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Litecoin’s privacy upgrade: Hidden inflation a risk ‘users will be willing to take’

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At the moment, Bitcoin, Litecoin, and Ethereum are all on their way to integrating and implementing privacy features. While concerns persist that these developments could end up elevating these cryptos as a threat to privacy-focused coins, another major question that arises here is – How will the coins’ infrastructure change and what impacts will privacy-enhancing technologies have on the users?

Litecoin creator Charlie Lee appeared on a recent podcast and spoke about how Litecoin will operate once MimbleWimble implementation is complete. Will users be able to make normal Litecoin transactions or will they be forced to use the MimbleWimble chain version? Addressing these questions, Lee said,

“Initially the use of Litecoin post the MimbleWimble implementation will be difficult; it’s going to be a learning curve. Not all wallets will support it from the start[…] Since it is a soft fork, the whole ecosystem won’t need to care about it until they want to. I’ve actually talked to many exchanges about this to make sure that on the regulatory side they’re kind of okay with such an upgrade.”

Putting things in perspective, users will have an option while making transactions to choose or not choose the privacy-enhanced version. However, since Litecoin will be more private than ever with this implementation, this might be a good thing for the coin, price-wise as well.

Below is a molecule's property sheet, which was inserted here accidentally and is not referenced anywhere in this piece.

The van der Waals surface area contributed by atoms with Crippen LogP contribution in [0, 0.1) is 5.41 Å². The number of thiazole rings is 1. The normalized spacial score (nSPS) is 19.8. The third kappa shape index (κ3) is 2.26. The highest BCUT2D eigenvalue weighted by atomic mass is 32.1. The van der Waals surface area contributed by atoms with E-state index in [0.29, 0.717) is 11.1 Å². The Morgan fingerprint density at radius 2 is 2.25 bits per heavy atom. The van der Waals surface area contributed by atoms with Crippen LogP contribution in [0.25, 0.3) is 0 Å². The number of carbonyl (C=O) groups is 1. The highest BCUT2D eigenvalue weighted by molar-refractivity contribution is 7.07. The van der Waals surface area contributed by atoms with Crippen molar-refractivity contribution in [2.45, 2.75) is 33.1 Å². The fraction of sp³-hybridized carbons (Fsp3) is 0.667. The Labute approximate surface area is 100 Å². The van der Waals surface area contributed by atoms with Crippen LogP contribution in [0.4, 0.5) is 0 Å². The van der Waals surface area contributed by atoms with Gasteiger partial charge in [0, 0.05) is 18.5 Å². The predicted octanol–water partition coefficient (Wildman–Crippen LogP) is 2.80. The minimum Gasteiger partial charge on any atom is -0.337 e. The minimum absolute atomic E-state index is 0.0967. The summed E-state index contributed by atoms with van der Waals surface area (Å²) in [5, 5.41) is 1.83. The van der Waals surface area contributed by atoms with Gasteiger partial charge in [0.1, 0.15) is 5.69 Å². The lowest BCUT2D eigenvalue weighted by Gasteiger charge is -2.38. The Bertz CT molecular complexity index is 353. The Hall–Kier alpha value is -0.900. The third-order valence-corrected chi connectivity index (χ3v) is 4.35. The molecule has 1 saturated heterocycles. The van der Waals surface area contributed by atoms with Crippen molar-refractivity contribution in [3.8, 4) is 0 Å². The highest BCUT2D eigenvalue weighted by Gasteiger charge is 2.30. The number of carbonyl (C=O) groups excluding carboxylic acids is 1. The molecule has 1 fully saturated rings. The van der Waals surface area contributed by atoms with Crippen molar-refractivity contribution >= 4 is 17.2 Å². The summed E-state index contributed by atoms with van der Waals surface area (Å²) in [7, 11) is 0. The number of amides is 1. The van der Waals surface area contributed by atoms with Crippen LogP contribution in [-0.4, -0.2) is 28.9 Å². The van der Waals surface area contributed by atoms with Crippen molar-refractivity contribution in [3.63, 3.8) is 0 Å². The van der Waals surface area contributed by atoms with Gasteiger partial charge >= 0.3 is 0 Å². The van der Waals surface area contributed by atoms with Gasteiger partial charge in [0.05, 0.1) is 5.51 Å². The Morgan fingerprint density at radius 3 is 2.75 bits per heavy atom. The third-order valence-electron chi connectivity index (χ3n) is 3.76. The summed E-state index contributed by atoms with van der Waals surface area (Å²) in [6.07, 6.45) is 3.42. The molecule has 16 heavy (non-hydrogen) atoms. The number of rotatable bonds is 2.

Additionally, hidden inflation is another major concern in privacy coins at the moment. Blockchain researcher Tim Ruffing had tweeted about the same, warning that “all” privacy coins might include fundamental cryptography bugs that could enable hackers to counterfeit infinite amounts of money. “All cryptocurrency designs with privacy features may have bugs in their cryptography that allow undetectable inflation,” he had noted.

If there’s a bug in the cryptography, hackers can manage to take advantage of that and create coins out of thin air for themselves, without anyone noticing any changes in these privacy coins. So, if Bitcoin, LTC, and ETH end up becoming a type of privacy coin with their respective protocol implementations, could they be exposed to such risks? Sharing his thoughts on this, Lee commented,

“Hidden inflation an issue that’s affected a few privacy coins. The good thing about in our ecosystem is the extension block for Litecoin; it would be kind of isolated by itself. So even if something happens to that, it won’t infiltrate the main chain because one won’t be able to withdraw more coins. So yes, if you put coins in the extension block, it’s risky but is a risk that one will be willing to take if they want to experiment with the new privacy features.”


A Psychology and Journalism graduate, Rakshitha focuses on UK and Indian markets. As a crypto-journalist, her interests lie in blockchain technology adoption across emerging economies.
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